A school official in Houston plans to suspend any student who walks out in protest over gun violence
The past week has seen a wave of gun reform protests following the deadly massacre at Florida’s Marjory Stoneman Douglas High School on February 14th. Students from Chicago, D.C., Pittsburgh, and Austin showed their support for gun law reform in spontaneous rallies, but a Houston school superintendent is promising suspension if his district’s students join the protests.
“Needville ISD will not allow a student demonstration during school hours for any type of protest or awareness,” Superintendent Curtis Rhodes of Needville, Texas wrote in a now-deleted post on the school’s Facebook page. “Life is all about choices and every choice has a consequence whether it be positive or negative. We will discipline no matter if it is one, fifty or five hundred students involved.”
Rhodes, who is a registered Republican. said that students would be punished with a three-day suspension, and that notes from parents would not excuse them from punishment. But Constitutional scholars like Heidi Li Feldman told the Washington Post that Rhodes’ threat is a violation of free speech.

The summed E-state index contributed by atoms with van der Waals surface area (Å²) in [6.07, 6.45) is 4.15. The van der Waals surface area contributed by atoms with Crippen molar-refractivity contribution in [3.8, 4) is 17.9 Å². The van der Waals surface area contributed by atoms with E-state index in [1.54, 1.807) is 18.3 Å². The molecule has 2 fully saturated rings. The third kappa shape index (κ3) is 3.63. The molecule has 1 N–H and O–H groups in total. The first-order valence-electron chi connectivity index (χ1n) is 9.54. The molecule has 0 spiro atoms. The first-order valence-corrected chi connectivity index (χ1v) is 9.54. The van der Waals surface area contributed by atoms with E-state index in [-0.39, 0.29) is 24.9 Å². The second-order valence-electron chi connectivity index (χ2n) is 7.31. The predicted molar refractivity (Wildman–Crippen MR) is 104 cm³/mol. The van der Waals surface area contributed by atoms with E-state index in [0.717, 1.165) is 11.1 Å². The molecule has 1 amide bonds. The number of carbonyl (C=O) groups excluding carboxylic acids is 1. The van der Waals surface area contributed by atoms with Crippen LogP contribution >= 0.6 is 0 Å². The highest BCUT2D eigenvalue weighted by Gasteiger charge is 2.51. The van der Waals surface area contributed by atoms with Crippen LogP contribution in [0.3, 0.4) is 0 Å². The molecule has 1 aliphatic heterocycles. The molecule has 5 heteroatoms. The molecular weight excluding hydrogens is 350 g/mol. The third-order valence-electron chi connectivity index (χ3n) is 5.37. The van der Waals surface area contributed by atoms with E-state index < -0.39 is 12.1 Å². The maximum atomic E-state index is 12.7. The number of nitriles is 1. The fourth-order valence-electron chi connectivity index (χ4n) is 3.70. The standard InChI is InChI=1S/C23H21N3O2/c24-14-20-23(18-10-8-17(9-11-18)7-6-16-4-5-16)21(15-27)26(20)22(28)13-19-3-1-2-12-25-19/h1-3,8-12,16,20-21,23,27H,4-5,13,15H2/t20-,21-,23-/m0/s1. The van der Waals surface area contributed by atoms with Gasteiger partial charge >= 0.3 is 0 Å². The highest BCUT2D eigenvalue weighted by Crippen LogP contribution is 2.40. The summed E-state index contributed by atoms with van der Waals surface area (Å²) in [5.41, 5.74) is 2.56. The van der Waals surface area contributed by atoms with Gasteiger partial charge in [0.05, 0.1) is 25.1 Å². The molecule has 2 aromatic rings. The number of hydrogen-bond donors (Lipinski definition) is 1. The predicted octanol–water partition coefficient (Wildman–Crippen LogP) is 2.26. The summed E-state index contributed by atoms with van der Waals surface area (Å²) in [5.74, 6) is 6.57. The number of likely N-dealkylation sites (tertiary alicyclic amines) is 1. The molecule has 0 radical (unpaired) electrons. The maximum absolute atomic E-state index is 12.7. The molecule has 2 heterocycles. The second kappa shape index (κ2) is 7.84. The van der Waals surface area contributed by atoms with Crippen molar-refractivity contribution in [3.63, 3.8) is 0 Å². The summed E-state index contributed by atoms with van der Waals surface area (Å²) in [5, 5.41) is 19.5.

“It’s a quintessential First Amendment violation, and most Americans have an instinct about that, Feldman said. “Content-based restrictions on speech are anathema to the First Amendment. So this looks like a total problem. Feldman also pointed out that the protests are off-campus which should ideally limit students from suspension.
This is not the first time Rhodes has been part of a legal dispute. In 2008, he forbid a Native American kindergarten student from wearing long hair. He lost in federal district and appeals courts, where the decision was ruled to be a violation of the child’s religious freedom.
Feldman also said that punishments for missing school must be handled uniformly. That means kids who miss class for some other reason outside the gun protests would also be subject to a three-day suspension for the policy to technically be “fair.”
For some historical context, free speech for students was defended by the Supreme Court in 1969 when a 13-year-old Des Moines student wore an armband protesting the Vietnam War. The Supreme Court decided that students and teachers do not “shed their constitutional rights to freedom of speech or expression at the schoolhouse gate.”
We admire these students for standing up for what they believe in, and we sincerely hope Rhodes’ decision is overturned by a higher authority.